Sociality in human nature

According to the Greek philosopher Aristotle, man is a social and political animal, so by nature he is inclined to interact with his fellow human beings and join with them to form communities. Man feels the need to affirm himself and his identity by carving out a role for himself within this micro-world. Therefore, his individual fulfillment comes through community rather than inwardness. Almost no one likes to be marginalized; on the contrary, one aspires to fit in, like a tiny piece of a large puzzle, even giving up his or her personality if necessary.

Homologation within society

Dressing all the same, for example by following fashions, creates cohesion and smooths out diversity. Individuals pursue homogenization at the expense of originality, since by doing so they can finally feel accepted within the group, whether real or imaginary. In this way, there are no longer many different small entities, but only one, that of the pack, which encompasses individual identities by assigning them a precise role. There is a depersonalization of the members of the group, who basically aspire to feel part of something larger, whether because of fear of being alone, or because they have not developed their own subjective moral integrity. Excessive conformity and homogenization causes, quite often, extreme behavioral dynamics, as well as ones devoid of logic, when observed from a perspective external to the group.

herd effect blind behavior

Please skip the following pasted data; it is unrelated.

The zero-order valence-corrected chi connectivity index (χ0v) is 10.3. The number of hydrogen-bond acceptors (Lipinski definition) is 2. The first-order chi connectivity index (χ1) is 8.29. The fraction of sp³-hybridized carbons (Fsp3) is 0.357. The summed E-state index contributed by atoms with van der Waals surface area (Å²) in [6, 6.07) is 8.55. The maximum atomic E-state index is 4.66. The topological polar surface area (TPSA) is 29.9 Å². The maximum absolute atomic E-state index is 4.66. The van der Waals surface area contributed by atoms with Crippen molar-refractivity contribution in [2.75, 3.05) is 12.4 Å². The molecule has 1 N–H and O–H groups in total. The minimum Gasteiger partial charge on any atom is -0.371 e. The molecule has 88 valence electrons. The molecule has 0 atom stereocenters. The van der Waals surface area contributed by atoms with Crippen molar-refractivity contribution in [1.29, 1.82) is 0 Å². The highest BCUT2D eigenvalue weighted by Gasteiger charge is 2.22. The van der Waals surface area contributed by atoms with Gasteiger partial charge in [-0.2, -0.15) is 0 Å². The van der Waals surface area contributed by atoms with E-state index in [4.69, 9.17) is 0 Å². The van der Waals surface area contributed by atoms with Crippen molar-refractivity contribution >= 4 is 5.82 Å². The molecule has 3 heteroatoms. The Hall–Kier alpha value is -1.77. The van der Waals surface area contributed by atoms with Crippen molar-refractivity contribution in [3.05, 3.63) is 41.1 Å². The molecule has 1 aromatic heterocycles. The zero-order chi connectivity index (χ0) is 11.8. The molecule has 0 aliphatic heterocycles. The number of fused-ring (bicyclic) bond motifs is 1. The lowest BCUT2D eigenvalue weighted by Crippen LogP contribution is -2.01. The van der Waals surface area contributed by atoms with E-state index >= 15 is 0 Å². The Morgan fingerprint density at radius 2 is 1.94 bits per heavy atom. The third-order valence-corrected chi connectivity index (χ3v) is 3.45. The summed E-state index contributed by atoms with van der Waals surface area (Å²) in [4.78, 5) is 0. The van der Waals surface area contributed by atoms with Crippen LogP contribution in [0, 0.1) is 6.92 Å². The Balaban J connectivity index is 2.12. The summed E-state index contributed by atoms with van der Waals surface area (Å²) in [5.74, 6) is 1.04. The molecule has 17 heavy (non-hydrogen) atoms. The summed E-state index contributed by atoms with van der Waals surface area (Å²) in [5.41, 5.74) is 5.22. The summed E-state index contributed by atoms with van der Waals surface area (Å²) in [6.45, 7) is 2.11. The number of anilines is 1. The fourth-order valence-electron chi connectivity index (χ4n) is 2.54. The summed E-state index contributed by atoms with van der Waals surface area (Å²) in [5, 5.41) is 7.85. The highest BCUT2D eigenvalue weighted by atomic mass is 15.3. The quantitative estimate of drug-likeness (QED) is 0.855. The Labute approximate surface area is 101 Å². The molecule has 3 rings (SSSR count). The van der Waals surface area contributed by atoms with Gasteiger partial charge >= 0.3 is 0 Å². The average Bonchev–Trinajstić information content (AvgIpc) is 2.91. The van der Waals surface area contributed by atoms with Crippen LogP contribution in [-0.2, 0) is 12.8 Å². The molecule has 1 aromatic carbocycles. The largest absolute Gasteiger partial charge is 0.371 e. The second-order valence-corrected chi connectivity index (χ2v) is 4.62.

From herd submission to pack strength

The group dictates the ideology, thoughts, words to be used, and initiatives to be pursued. The person begins to operate by following these directives, without questioning how right or wrong they are, and adhering to the program as a mere automaton. From this moment on, the role that the individual assumes within the community influences not only his or her actions, but also all other aspects of his or her life. The herd composed of placid sheep can turn into a pack of ravenous wolves in an instant, as the first movie under review perfectly illustrates. Why does this happen?

The role within the pack

Inside the social context of the group, the individual does not feel responsible for their personal actions, and this is because those actions stem from the blessing of their community, which, in one way or another, will protect them from any negative consequences. The individual member doesn’t care much if certain of his or her behaviors may be considered reprehensible by the outside society, since he or she pledges exclusive loyalty to the precepts of his or her team, while completely ignoring the broader context in which it operates. An example of this psychological mechanism occurred during the Nuremberg trials, in which many Nazi military defendants declared: “I was just following orders“. In essence, human beings are capable of literally shutting down their own consciousness if everyone else around them is also willing to do the same thing. At this point one would wonder what difference there is between humans and animals within social contexts. The only distinguishing feature is that the animal does not need to build up a theoretical basis to justify its actions, while the human being must always convince him or herself that he or she is doing the right thing. As the saying goes, <<The road to hell is paved with good intentions>>.